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I am writing an application whose purpose is to optimize a trading strategy. For the sake of simplicity, assume only that we have a trading strategy that says "enter here", then another that says "exit here if in a trade" and then lets have two models: one says how much risk we should take (how much we lose if we're on the wrong side of the market) and the other says how much profit we should take (i.e. how much profit we will take if the market agrees).

For simplicity sake, I will refer to historical realized trades as ticks. That means if I "enter on tick 28" this means I would have entered a trade in the time of 28th trade in my dataset at the price of this trade. Ticks are stored chronologically in my dataset.

Now, imagine the entry strategy on the whole dataset comes up with 500 entries. For each entry, I can precalculate the exact entry tick. I can also calculate the exit points determined by the exit strategy for each entry point (again as tick numbers). For each entry, I can also precalculate the modeled loss and profit and the ticks where these losses or profits would have been hit. The last thing that remains to be done is calculating what would have happenned first, i.e. exit on strategy, exit on a loss or exit on a profit.

Hence, I iterate through the array of trades and calculate exitTick[i] = min(exitTickByStrat[i], exitTickByLoss[i], exitTickByProfit[i]). And the whole process is bloody slow (let's say I do this 100M times). I suspect cache misses are the main culprit. And the question is: can this be made faster somehow? I have to iterate through 4 arrays of some non-trivial length. One suggestion I have come up with would be to group data in tuples of four, i.e. have one array of structures like (entryTick, exitOnStrat, exitOnLoss, exitOnProfit). This might be faster due to better cache predictability, but I cannot say for sure. Why I haven't tested it so far is that instrumenting profilers somehow don't work for release binaries of my app while sampling profilers seem to me to be unreliable (I have tried Intel's profiler).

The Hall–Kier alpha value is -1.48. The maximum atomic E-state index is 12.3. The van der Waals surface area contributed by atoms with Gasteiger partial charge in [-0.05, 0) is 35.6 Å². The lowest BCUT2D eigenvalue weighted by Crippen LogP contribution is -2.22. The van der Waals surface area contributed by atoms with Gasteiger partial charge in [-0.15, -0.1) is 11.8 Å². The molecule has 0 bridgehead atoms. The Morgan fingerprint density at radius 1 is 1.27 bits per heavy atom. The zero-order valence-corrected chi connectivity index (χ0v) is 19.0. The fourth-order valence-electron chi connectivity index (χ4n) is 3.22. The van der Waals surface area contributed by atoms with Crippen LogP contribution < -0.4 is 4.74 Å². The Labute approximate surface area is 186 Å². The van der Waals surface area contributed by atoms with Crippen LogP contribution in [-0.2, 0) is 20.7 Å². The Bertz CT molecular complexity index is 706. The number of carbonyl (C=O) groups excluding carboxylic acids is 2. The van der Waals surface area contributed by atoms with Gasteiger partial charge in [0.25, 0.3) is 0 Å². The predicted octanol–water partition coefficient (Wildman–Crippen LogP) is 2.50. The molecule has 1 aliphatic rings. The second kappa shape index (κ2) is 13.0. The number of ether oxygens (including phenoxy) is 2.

So the final questions are: can this problem be made faster? What is the best profiler to use for mem profiling with release binaries? I work on Win7, VS2010.

Edit: Many thanks to all. I tried to simplify my original question as much as possible, hence the confusion. Just to make sure it's readable - target means an envisaged/realized profit, stop means an envisaged/realized loss.

The optimizer is a brute-force one. So, i have some strat settings (e.g. indicator periods, whatever), then min/max breakEvenAfter/breakEvenBy and then formulas to give you stop/target values in ticks. These formulas are also objects of optimization. Hence, I have a structure of optimization like

for each in params
{
   calculateEntries()
   for each in beSettings
   {
      precalculateBeData()
      for each in targetFormulaSettings
      {
          precalculateTargetsAndRespectiveExitTicks
          for each in stopFormulaSettings
          {
              precalulcateStopsAndRespectiveExitsTicks
              evaluateExitsAndDetermineImprovement()
          }
       }
    }
}

So I precalculate stuff as much as possible and only calculate something when I need it. And out of 30 seconds, the calculation spends 25 seconds in the evaluateExitsAndDetermineImprovement() function which does just what I described in the original question, i.e. picks min(exitOnPattern, exitOnStop, exitOnTarget). The reason why I need to call the function 100M times is because I have 100M combinations of all params combined. But within the last for cycle only the exitOnStops array changes. I can post some code if that helps. Im grateful for all the comments!